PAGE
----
Factor Investing in Volatile Credit Markets
Factor-based credit strategies use a rules-based approach for security selection, investing in the best issuers ranked on metrics such as balance sheet quality, current valuations and recent price momentum. The goal is to deliver improved risk-adjusted returns, particularly in periods of market stress, by improving issuer selection via a systematic and transparent process.
To test how factor-based credit performs in volatile markets, we looked at performance through the Covid crisis of the first half of 2020. We focused on three areas: the overall returns recorded by factor-based credit strategies; the performance of individual credit factors; and the ability of factor investing to avoid credit tail risks.
Evaluating returns from factor-based credit strategies in the Covid crisis
We measured the overall performance of factor strategies by comparing the absolute return of the ICE Global High Yield Index with the relative excess return of the J.P. Morgan Asset Management Global High Yield Multi-Factor Index, focusing on four distinct periods between January and June 2020.
We can see that in Period 1 (relative normalcy), markets were modestly positive in the lead up to the coronavirus outbreak, as were factor excess returns. However, in Period 2 (market drawdown), factor investing added value as markets sold off rapidly in reaction to the Covid-19 economic shutdowns. Factor investing tends to do well in periods of market stress, particularly when there is more dispersion in the performance of different issuers.
In Period 3 (rapid stimulus-driven rally), factor strategies struggled as markets were driven by government intervention and unprecedented central bank stimulus. Factor investing tends to struggle in liquidity-driven or technical-driven rallies. Finally, in Period 4 (return to normalcy), factor-based credit strategies produced flat returns as markets stabilised before continuing their positive trend.
Individual factor performance
When we consider performance over the first six months of 2020 at an individual factor level (quality, value, momentum), the results are relatively intuitive.
The quality factor in credit markets considers metrics such as a company’s leverage, profitability, and overall balance sheet strength. As one might expect, the quality factor outperformed in the market drawdown but lagged in the market rally.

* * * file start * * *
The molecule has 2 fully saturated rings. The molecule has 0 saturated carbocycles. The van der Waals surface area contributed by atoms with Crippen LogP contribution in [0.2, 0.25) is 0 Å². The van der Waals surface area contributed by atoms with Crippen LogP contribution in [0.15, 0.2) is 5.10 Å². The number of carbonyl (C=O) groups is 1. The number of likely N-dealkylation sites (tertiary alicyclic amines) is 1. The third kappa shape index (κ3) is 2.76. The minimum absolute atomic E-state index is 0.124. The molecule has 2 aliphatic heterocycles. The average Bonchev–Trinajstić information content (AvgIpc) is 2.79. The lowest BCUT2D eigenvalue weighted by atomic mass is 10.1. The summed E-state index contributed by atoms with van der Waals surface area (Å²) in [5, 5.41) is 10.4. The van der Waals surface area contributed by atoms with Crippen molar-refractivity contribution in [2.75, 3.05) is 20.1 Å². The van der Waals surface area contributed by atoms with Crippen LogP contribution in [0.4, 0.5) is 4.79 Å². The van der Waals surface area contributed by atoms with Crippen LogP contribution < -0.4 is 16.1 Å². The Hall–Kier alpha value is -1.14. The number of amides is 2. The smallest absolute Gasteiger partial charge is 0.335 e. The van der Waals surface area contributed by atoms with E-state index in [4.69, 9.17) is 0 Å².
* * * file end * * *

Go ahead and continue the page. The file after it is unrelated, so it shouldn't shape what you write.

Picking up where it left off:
The value factor in credit markets considers a bond’s relative cheapness, allocating to issuers with higher spreads relative to their fundamental value. These higher-spread names underperformed in the market sell-off, but added value in the subsequent rebound.
The momentum factor considers an issuer’s recent price change, across both equity and credit markets. The pattern in this factor was slightly less clear given the speed of the market moves. In general, momentum was flat through the drawdown, though negative during the subsequent rally given the pace of the turnaround.
Avoidance of rail risks
Factor-based investing evaluates issuers based on their fundamentals and selects securities with the strongest relative multi-factor score. This approach has benefits: for example, backtests suggest factor strategies have been good at avoiding high-risk issuers, such as potential fallen angels (issuers downgraded from investment grade to high yield) and defaults.
We take a multi-factor approach to investing in credit markets to limit turnover and drawdown. This year, there have been around 50 issuers downgraded to high yield across developed markets. Our factor-based credit strategy avoided nearly all of them.
Similarly, across global high yield markets, there have been around 30 defaults, and our multi-factor strategy avoided more than 90%. Given expectations that default rates will rise, this is something to continue to monitor over the next six to 12 months.
Factor-based strategies can improve risk-adjusted returns
In the unprecedented sell-off and rally seen in the first half of 2020, factor-based strategies performed as designed: outperforming during the drawdown, though lagging in the liquidity-driven rally.
We believe that a transparent, multi-factor approach to issuer selection has the potential to provide improved upside/downside capture through the market cycle, helping investors diversify their credit exposure and improve risk-adjusted returns.